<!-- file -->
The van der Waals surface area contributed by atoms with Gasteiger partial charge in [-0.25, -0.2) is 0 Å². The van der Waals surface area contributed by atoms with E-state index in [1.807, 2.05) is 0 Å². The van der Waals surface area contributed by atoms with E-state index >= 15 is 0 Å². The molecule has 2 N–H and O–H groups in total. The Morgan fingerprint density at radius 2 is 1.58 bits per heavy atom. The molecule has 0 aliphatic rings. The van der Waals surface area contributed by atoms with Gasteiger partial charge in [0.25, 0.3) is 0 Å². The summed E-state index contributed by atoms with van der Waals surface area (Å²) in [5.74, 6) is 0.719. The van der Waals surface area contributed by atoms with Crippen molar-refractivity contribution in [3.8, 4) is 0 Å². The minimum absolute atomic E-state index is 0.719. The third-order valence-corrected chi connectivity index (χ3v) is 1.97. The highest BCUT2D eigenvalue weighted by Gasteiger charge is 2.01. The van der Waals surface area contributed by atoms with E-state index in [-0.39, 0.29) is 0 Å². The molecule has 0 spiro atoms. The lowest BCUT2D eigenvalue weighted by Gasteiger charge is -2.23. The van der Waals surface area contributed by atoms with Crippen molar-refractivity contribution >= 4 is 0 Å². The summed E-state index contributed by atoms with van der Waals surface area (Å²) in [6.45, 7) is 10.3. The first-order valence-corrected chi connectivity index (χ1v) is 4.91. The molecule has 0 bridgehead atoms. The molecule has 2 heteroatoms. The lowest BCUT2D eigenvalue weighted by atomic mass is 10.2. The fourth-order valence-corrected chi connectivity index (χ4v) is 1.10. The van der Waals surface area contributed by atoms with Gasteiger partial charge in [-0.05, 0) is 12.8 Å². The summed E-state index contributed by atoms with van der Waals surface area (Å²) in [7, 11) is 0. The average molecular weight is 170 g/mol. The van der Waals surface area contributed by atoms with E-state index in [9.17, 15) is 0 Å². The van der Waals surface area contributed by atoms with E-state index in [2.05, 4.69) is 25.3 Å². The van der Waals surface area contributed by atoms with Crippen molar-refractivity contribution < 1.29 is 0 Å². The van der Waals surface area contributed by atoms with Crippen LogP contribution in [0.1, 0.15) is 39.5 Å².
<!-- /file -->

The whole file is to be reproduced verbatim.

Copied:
The van der Waals surface area contributed by atoms with Gasteiger partial charge in [-0.25, -0.2) is 0 Å². The van der Waals surface area contributed by atoms with E-state index in [1.807, 2.05) is 0 Å². The van der Waals surface area contributed by atoms with E-state index >= 15 is 0 Å². The molecule has 2 N–H and O–H groups in total. The Morgan fingerprint density at radius 2 is 1.58 bits per heavy atom. The molecule has 0 aliphatic rings. The van der Waals surface area contributed by atoms with Gasteiger partial charge in [0.25, 0.3) is 0 Å². The summed E-state index contributed by atoms with van der Waals surface area (Å²) in [5.74, 6) is 0.719. The van der Waals surface area contributed by atoms with Crippen molar-refractivity contribution in [3.8, 4) is 0 Å². The minimum absolute atomic E-state index is 0.719. The third-order valence-corrected chi connectivity index (χ3v) is 1.97. The highest BCUT2D eigenvalue weighted by Gasteiger charge is 2.01. The van der Waals surface area contributed by atoms with E-state index in [-0.39, 0.29) is 0 Å². The molecule has 0 spiro atoms. The lowest BCUT2D eigenvalue weighted by Gasteiger charge is -2.23. The van der Waals surface area contributed by atoms with Crippen molar-refractivity contribution >= 4 is 0 Å². The summed E-state index contributed by atoms with van der Waals surface area (Å²) in [6.45, 7) is 10.3. The first-order valence-corrected chi connectivity index (χ1v) is 4.91. The molecule has 0 bridgehead atoms. The molecule has 2 heteroatoms. The lowest BCUT2D eigenvalue weighted by atomic mass is 10.2. The fourth-order valence-corrected chi connectivity index (χ4v) is 1.10. The van der Waals surface area contributed by atoms with Gasteiger partial charge in [-0.05, 0) is 12.8 Å². The summed E-state index contributed by atoms with van der Waals surface area (Å²) in [7, 11) is 0. The average molecular weight is 170 g/mol. The van der Waals surface area contributed by atoms with E-state index in [9.17, 15) is 0 Å². The van der Waals surface area contributed by atoms with E-state index in [2.05, 4.69) is 25.3 Å². The van der Waals surface area contributed by atoms with Crippen molar-refractivity contribution < 1.29 is 0 Å². The van der Waals surface area contributed by atoms with Crippen LogP contribution in [0.1, 0.15) is 39.5 Å².